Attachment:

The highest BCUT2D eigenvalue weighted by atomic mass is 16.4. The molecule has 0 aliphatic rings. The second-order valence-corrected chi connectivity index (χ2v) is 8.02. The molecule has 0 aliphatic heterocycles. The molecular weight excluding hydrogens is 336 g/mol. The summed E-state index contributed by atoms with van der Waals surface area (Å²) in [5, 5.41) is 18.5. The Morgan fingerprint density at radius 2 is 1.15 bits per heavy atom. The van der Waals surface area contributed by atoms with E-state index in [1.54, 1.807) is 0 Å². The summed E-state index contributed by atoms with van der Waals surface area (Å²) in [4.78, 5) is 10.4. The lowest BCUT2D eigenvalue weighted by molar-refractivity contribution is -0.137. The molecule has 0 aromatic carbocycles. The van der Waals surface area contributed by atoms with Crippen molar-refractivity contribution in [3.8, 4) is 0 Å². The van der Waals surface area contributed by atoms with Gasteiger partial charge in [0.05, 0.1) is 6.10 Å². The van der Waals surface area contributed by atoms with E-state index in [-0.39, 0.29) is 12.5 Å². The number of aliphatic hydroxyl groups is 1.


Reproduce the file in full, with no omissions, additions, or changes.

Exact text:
The highest BCUT2D eigenvalue weighted by atomic mass is 16.4. The molecule has 0 aliphatic rings. The second-order valence-corrected chi connectivity index (χ2v) is 8.02. The molecule has 0 aliphatic heterocycles. The molecular weight excluding hydrogens is 336 g/mol. The summed E-state index contributed by atoms with van der Waals surface area (Å²) in [5, 5.41) is 18.5. The Morgan fingerprint density at radius 2 is 1.15 bits per heavy atom. The van der Waals surface area contributed by atoms with E-state index in [1.54, 1.807) is 0 Å². The summed E-state index contributed by atoms with van der Waals surface area (Å²) in [4.78, 5) is 10.4. The lowest BCUT2D eigenvalue weighted by molar-refractivity contribution is -0.137. The molecule has 0 aromatic carbocycles. The van der Waals surface area contributed by atoms with Crippen molar-refractivity contribution in [3.8, 4) is 0 Å². The van der Waals surface area contributed by atoms with Gasteiger partial charge in [0.05, 0.1) is 6.10 Å². The van der Waals surface area contributed by atoms with E-state index in [-0.39, 0.29) is 12.5 Å². The number of aliphatic hydroxyl groups is 1.